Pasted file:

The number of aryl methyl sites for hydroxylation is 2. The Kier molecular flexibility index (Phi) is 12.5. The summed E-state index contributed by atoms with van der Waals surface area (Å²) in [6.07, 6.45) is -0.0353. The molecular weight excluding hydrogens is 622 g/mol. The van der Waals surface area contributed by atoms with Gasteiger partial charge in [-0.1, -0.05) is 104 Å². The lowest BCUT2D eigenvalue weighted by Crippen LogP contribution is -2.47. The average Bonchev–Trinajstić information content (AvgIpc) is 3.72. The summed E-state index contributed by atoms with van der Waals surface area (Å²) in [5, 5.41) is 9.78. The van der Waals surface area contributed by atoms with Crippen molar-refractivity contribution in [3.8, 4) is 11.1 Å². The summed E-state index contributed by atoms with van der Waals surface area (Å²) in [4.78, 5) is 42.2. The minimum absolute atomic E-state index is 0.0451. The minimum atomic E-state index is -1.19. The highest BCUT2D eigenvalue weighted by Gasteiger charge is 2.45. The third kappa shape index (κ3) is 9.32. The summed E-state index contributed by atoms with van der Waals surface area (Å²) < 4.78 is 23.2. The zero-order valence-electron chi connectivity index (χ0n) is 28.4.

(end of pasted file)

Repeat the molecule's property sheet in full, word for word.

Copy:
The number of aryl methyl sites for hydroxylation is 2. The Kier molecular flexibility index (Phi) is 12.5. The summed E-state index contributed by atoms with van der Waals surface area (Å²) in [6.07, 6.45) is -0.0353. The molecular weight excluding hydrogens is 622 g/mol. The van der Waals surface area contributed by atoms with Gasteiger partial charge in [-0.1, -0.05) is 104 Å². The lowest BCUT2D eigenvalue weighted by Crippen LogP contribution is -2.47. The average Bonchev–Trinajstić information content (AvgIpc) is 3.72. The summed E-state index contributed by atoms with van der Waals surface area (Å²) in [5, 5.41) is 9.78. The van der Waals surface area contributed by atoms with Crippen molar-refractivity contribution in [3.8, 4) is 11.1 Å². The summed E-state index contributed by atoms with van der Waals surface area (Å²) in [4.78, 5) is 42.2. The minimum absolute atomic E-state index is 0.0451. The minimum atomic E-state index is -1.19. The highest BCUT2D eigenvalue weighted by Gasteiger charge is 2.45. The third kappa shape index (κ3) is 9.32. The summed E-state index contributed by atoms with van der Waals surface area (Å²) < 4.78 is 23.2. The zero-order valence-electron chi connectivity index (χ0n) is 28.4.